- As the clock keeps ticking down to October 1, 2014, providers who are behind the curve when it comes to their ICD-10 preparations are about to hit a critical tipping point. With the CMS Testing Week nearly upon us and a worrying number of organizations still barely shifting into gear, ICD-10 education for coders and physicians is no longer an issue that can be addressed at some point in the hazy future.
Michelle Leavitt, Director of Courseware and Product Strategy at HealthcareSource, spoke to EHRIntelligence about some of the biggest concerns providers will be facing in the last few months of this turbulent transitional period.
What are some of the major trouble spots you see at this point in the transition process?
It seems like providers are putting off their training on the ICD-10-PCS component of the code sets. I saw a survey saying that about a third of hospitals still haven’t started that education, and, unfortunately, the PCS part of the code set is the more complex. It’s more complex than ICD-10-CM. It’s 20 times more complex than ICD-9-PCS, so it’s going to be very important over these next couple of months for hospitals and providers to really buckle down and focus on getting that education out to staff and ensuring that coders are competent using that code set specifically.
A lot of organizations started in ICD-10-CM, as they should have, but those initial wins or those initial accomplishments shouldn’t cause people to forget that there’s still a lot of work left. You can’t think that ICD-10-PCS is just going to happen on its own. If it took you a month to prepare staff for ICD-10-CM, you should plan twice that to prepare staff for ICD-10-PCS because of its greater complexity.
How can providers catch up to where they should be with their educational programs?
I know we all wish that magically there’d be more hours in the day, but I don’t think that’s going happen this year. What providers have to recognize is that if they haven’t started yet, they have to start today. There’s no more room for waiting. There’s no more room for talking. It’s time to start doing. And the best way to make that happen on the education front, with only being nine months left, is to find ready-made educational programs from trusted providers, so that there isn’t any time spent creating education or validating whether the education will work. You have to get something that you can implement tomorrow or next week.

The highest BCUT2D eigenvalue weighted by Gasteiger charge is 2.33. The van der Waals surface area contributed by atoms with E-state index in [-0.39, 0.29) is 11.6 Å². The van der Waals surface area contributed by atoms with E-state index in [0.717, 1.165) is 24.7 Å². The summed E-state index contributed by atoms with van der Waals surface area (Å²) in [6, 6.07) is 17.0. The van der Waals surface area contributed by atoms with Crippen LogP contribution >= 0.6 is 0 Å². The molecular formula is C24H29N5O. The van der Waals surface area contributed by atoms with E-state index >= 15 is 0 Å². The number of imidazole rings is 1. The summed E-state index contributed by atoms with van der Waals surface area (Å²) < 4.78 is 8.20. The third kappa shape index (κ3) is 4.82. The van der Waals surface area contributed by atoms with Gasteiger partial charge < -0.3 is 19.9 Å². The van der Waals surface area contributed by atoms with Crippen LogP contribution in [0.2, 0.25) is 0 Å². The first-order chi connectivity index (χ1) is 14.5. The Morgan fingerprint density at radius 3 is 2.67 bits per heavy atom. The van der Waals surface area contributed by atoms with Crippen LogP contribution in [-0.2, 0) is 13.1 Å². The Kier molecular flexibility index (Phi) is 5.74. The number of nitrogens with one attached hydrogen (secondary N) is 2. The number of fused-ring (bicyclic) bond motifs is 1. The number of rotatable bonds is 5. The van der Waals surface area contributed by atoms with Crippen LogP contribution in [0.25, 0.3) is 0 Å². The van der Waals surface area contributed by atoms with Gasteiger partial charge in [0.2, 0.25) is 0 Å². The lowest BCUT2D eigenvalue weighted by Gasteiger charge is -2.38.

How should transition team leaders introduce these materials to their coders and physicians?
I think that in most cases it’s going to be better to spread out the education. I wouldn’t say it should be in slow drips, but I think to put them in a room for nine hours is too much. Educational theory clearly says that that sort of information overload is not going to get the outcomes that these coders have to have. They need to understand the code set and be able to use it, and one nine-hour marathon isn’t going get them to that result.
We continue to recommend that hospitals and providers utilize more of an ongoing training program where perhaps the education occurs over two or four weeks. The coders should be spending two, three, four hours a week on the education when it makes sense for them, so that they have the flexibility in their schedule to do it when it makes sense. You don’t want them being forced to do it at a time when it doesn’t work for them. Being required to attend a session that takes them away from their other responsibilities will also make them less receptive to education, which will negatively affect the outcome as well.
As they’re providing this education, providers have to keep in mind that coders who have this knowledge set and can demonstrate competence are going to be in real high demand. For a coder, it’s in his or her best interest to become competent as quickly as they can and be receptive to any sort of programs that might be available to them from their employer or from their community. From a hiring manager’s or coding manager’s perspective, the more cost-effective way of finding that staff is going to be to train existing staff to a level of competence. But if they can’t do that, then they are going to have to find that talent within their community, potentially hiring away from other organizations. That then goes into the whole world of competitive pay packages and paying a premium to lure someone away from the hospital across town, which can just skyrocket the cost of getting the staff in place for this.
Do you think the industry as a whole will be able to rise to the challenge and meet the October 1, 2014 deadline?
I’ve been encouraged by some of the stories and case studies that we’ve seen about some organizations that have made significant progress, so I think that we are going to have a good chunk of the health care system that does scramble its way to the deadline. There will be challenges, of course, in October, and in November and December. Even people who have prepared as much as they can are going to find out that there are things that they didn’t think of, or processes that they thought would work well, but when push comes to shove they’re not quite as tight of a process as they expected.
But for those organizations who have prepared, those will be manageable bumps. I don’t think it’s too late for other organizations that haven’t really started to get there. We still have nine months. It will take a full organizational commitment, and it will probably require a greater expense at this point than it would have if the organization had started two years ago, but it can be done if the organization is willing to focus and commit.